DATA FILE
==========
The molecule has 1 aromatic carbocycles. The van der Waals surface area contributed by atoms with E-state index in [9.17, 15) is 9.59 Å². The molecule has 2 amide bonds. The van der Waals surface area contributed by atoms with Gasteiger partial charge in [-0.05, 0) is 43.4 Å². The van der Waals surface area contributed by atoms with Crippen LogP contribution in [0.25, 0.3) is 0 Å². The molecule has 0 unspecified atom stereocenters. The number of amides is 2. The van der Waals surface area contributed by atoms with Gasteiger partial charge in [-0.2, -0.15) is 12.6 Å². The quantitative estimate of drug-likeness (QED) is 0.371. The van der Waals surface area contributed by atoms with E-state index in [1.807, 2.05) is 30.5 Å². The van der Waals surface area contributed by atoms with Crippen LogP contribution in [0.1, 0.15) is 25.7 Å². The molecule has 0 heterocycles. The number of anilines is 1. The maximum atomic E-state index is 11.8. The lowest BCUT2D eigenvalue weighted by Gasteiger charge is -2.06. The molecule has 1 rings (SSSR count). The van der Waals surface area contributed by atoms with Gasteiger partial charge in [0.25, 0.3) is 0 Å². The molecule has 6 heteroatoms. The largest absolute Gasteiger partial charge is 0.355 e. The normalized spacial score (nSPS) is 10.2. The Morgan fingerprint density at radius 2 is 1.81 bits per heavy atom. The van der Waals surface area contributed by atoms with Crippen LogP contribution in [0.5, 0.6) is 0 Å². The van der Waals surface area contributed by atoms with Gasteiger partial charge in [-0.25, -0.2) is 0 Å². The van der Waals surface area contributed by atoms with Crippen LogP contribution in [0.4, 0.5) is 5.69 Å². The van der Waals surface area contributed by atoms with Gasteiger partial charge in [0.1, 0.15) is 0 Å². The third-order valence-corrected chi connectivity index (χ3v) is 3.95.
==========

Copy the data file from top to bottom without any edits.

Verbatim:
The molecule has 1 aromatic carbocycles. The van der Waals surface area contributed by atoms with E-state index in [9.17, 15) is 9.59 Å². The molecule has 2 amide bonds. The van der Waals surface area contributed by atoms with Gasteiger partial charge in [-0.05, 0) is 43.4 Å². The van der Waals surface area contributed by atoms with Crippen LogP contribution in [0.25, 0.3) is 0 Å². The molecule has 0 unspecified atom stereocenters. The number of amides is 2. The van der Waals surface area contributed by atoms with Gasteiger partial charge in [-0.2, -0.15) is 12.6 Å². The quantitative estimate of drug-likeness (QED) is 0.371. The van der Waals surface area contributed by atoms with E-state index in [1.807, 2.05) is 30.5 Å². The van der Waals surface area contributed by atoms with Crippen LogP contribution in [0.1, 0.15) is 25.7 Å². The molecule has 0 heterocycles. The number of anilines is 1. The maximum atomic E-state index is 11.8. The lowest BCUT2D eigenvalue weighted by Gasteiger charge is -2.06. The molecule has 1 rings (SSSR count). The van der Waals surface area contributed by atoms with Gasteiger partial charge in [0.25, 0.3) is 0 Å². The molecule has 6 heteroatoms. The largest absolute Gasteiger partial charge is 0.355 e. The normalized spacial score (nSPS) is 10.2. The Morgan fingerprint density at radius 2 is 1.81 bits per heavy atom. The van der Waals surface area contributed by atoms with Crippen LogP contribution in [0.5, 0.6) is 0 Å². The van der Waals surface area contributed by atoms with Gasteiger partial charge in [-0.25, -0.2) is 0 Å². The van der Waals surface area contributed by atoms with Crippen LogP contribution in [0.4, 0.5) is 5.69 Å². The van der Waals surface area contributed by atoms with Gasteiger partial charge in [0.1, 0.15) is 0 Å². The third-order valence-corrected chi connectivity index (χ3v) is 3.95.